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Arthur K. Shapiro

Arthur K. Shapiro (1923–1995), was a psychiatrist and expert on Tourette syndrome. His "contributions to the understanding of Tourette syndrome completely changed the prevailing view of this disorder";[1] he has been described as "the father of modern tic disorder research".[2]

Until the early 1970s, psychoanalysis was the preferred intervention for Tourette syndrome.[3] Shapiro wanted to prove that Tourette's was an organic disorder, and that psychotherapy was not the treatment of choice.[1] A turning point in understanding of Tourette syndrome came in 1965, when Dr. Shapiro and his wife, Elaine Shapiro (Ph.D.), treated a Tourette’s patient with haloperidol (Haldol). The Shapiros reported the treatment in a 1968 article, published by the British Journal of Psychiatry, after it was rejected by American journals.[1] The paper severely criticized the psychoanalytic approach, which had endured throughout the previous century, to treating the condition.[3]

Working with the New York patient families who founded the Tourette Syndrome Association (TSA) in 1972, the Shapiros advanced the argument that Tourette's was neurological rather than psychological, and the medical view of Tourette syndrome was freed from the discredited psychoanalytic theory.[3] Since the 1990s, a more neutral view of Tourette's is emerging[4] as a condition involving an interaction between biological vulnerability and adverse environmental events.[5] In 1978, the Shapiros published a landmark book on the disorder, Gilles de la Tourette Syndrome.

A colleague, Ruth Bruun, described Arthur Shapiro as a revolutionary, "willing to challenge the prevailing dogma", "dynamic, charming, and relentlessly stubborn when fighting for what he thought was right", "an engaging speaker", "a man of diverse interests and enthusiams", and a collector of medical antiques. Bruun also said, "It is extremely unusual for a couple of researchers to completely change the prevailing view of a disease, but this is exactly what they did."[1]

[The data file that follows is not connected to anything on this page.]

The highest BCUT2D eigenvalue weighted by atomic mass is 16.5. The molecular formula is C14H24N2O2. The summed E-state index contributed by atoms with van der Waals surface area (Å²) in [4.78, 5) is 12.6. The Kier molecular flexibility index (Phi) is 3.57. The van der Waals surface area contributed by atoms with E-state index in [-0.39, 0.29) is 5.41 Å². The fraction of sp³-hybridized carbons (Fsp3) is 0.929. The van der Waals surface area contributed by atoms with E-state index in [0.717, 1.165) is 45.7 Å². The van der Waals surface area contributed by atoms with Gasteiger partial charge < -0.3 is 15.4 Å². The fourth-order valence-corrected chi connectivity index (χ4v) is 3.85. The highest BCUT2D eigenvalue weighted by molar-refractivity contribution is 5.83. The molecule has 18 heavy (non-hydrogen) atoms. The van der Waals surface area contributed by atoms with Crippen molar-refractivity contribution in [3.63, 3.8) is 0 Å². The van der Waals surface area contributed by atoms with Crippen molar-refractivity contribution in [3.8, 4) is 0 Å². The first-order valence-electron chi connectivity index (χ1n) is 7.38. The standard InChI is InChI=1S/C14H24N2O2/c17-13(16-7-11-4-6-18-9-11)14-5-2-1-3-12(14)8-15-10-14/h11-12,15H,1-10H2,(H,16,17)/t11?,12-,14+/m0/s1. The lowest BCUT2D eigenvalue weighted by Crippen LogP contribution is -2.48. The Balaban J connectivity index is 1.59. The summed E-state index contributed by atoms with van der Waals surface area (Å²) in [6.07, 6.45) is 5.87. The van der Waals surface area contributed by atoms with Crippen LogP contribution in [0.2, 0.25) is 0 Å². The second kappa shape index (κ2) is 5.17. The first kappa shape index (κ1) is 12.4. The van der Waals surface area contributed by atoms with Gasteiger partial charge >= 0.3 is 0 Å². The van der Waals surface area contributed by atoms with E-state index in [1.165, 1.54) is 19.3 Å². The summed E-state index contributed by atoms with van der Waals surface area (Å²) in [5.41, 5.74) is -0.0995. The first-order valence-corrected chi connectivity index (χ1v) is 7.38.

The Shapiros were married for 46 years, and "were obviously devoted to each other".[1] After Arthur's death, Elaine published their last joint effort, The Powerful Placebo : From Ancient Priest to Modern Physician.


  1. ^ a b c d e Cohen DJ, Jankovic J, Goetz CG, (eds). Advances in Neurology, Vol. 85, Tourette Syndrome. Lippincott, Williams & Wilkins, Philadelphia, PA, 2001., pp. xvii–xviii.
  2. ^ Gadow KD, Sverd J. Attention deficit hyperactivity disorder, chronic tic disorder, and methylphenidate. Adv Neurol. 2006;99:197–207. PMID 16536367
  3. ^ a b c Pagewise, Inc. Tourette syndrome. Accessed 29 June 2006.
  4. ^ Black, KJ. Tourette Syndrome and Other Tic Disorders. eMedicine (March 22, 2006). Accessed 27 June 2006.
  5. ^ Leckman JF, Cohen DJ. Tourette's Syndrome—Tics, Obsessions, Compulsions: Developmental Psychopathology and Clinical Care. John Wiley & Sons, Inc., New York, 1999, p. vii.

Further reading

  • Shapiro, Arthur K., Shapiro, Elaine, Shapiro, J., et al. Gilles De La Tourette Syndrome. Raven Press Ltd; 2nd edition (January 1988).
  • Shapiro, Arthur K., Shapiro, Elaine. The Powerful Placebo : From Ancient Priest to Modern Physician. The Johns Hopkins University Press; New Ed edition (October 17, 2000)
  • Kushner, HI. A Cursing Brain? : The Histories of Tourette Syndrome. Harvard University Press, 2000. ISBN 0-674-00386-1
This article is licensed under the GNU Free Documentation License. It uses material from the Wikipedia article "Arthur_K._Shapiro". A list of authors is available in Wikipedia.
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